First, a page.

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Gender Dysphoria

Created on August 5, 2017. Last updated on August 4th, 2017 at 08:30 pm

Some children and adolescents identify as transgender or gender nonconforming. The term transgender is used as a broad umbrella term to describe people whose gender identity—their internal sense of being female, male, or some other gender—does not line up with their sex assigned at birth. The term gender nonconforming is similarly used to describe gender identities or gender expressions that do not fit in with societal expectations for the child’s sex assigned at birth. Being transgender or gender nonconforming is not a psychological disorder.


What is Gender Dysphoria?

Gender dysphoria is a diagnosis that is included in the DSM-5. This diagnosis is used to describe the persistent clinically-significant distress and impairment that some transgender or gender nonconforming youth may experience due to the incongruence between their gender identity/expression and their sex assigned at birth. Children and adolescents who experience gender dysphoria may be particularly distressed by certain parts of their body, typically primary or secondary sex characteristics.


Effective Therapies for Gender Dysphoria

Currently, there are no psychological interventions that have been shown to reduce gender dysphoria. Therapies that aim to change a child or adolescent’s gender identity are considered unethical. However, transgender and gender nonconforming youth may benefit from seeing a therapist, who can help them cope with stressful experiences that they may face. Transgender and gender nonconforming youth may encounter family rejection, stigma, discrimination, or even interpersonal violence due to their gender identity or expression. These negative experiences may lead to anxiety, depression, or suicidal thoughts and behaviors. It is very important that parents and families of transgender and gender nonconforming youth support and affirm their identity—for example, by using their preferred name and pronouns—as family acceptance is a strong protective factor against negative mental health outcomes.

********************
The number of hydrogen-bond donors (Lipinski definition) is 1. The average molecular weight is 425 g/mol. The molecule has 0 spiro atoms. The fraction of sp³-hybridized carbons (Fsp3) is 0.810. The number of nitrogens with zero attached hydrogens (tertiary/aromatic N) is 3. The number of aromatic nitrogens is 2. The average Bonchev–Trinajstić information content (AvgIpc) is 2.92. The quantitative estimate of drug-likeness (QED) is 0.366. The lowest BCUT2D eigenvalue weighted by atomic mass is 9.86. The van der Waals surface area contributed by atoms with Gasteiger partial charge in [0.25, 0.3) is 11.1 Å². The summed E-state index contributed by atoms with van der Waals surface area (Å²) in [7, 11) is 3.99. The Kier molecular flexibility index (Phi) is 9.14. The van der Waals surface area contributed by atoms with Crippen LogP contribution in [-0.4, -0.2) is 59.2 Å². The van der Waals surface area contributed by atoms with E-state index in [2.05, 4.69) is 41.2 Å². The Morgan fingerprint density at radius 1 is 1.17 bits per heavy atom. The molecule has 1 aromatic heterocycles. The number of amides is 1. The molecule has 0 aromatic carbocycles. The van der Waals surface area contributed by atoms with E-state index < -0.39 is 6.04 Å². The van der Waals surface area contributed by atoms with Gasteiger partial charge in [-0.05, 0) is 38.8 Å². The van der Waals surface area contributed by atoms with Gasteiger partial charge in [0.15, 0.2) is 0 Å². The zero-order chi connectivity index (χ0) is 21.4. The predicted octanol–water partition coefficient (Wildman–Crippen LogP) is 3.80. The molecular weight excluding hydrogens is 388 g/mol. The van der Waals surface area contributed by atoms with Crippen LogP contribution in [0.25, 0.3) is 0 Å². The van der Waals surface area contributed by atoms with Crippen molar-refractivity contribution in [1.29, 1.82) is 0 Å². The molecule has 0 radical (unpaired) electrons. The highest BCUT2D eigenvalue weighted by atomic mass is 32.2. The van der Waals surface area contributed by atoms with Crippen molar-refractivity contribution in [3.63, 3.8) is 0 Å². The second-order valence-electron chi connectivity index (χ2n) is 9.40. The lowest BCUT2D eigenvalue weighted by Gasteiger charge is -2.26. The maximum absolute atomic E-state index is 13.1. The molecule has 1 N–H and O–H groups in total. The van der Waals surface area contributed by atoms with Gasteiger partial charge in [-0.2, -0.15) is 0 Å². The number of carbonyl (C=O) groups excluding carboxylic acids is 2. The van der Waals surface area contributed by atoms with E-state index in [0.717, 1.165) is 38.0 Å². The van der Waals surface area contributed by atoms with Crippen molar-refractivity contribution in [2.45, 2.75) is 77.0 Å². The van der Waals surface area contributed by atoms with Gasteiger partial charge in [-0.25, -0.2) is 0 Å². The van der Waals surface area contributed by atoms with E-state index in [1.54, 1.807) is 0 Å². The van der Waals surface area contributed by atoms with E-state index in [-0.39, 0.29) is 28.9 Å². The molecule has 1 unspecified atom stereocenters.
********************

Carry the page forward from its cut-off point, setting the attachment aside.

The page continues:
The World Professional Association for Transgender Health has published standards of care (WPATH SOC version 7) that all physical and mental health care providers should use when treating transgender and gender nonconforming youth. The WPATH SOC-7 outlines several gender-affirmative interventions that can help reduce youth’s gender dysphoria. Children and adolescents may choose to socially transition to live in their affirmed gender by changing their name, the pronouns they use, or their appearance (e.g., clothing, hairstyle). Secondly, some young adolescents may decide with their parents and doctors to take medications to suppress their pubertal development. This reversible medical intervention halts the development of physical characteristics that may be distressing for transgender and gender nonconforming youth (e.g., facial hair, breasts, deepening voice). Lastly, older adolescents—typically around age 16—may be eligible for gender-affirmative hormone therapy. Hormone therapy involves taking either estrogen or testosterone, which leads to significant physical changes that help transgender and gender nonconforming youths’ body match their gender identity. Some of these physical changes are permanent, though others may revert if youth stop hormone therapy. Surgical interventions are generally not recommended until age 18, except under certain circumstances.

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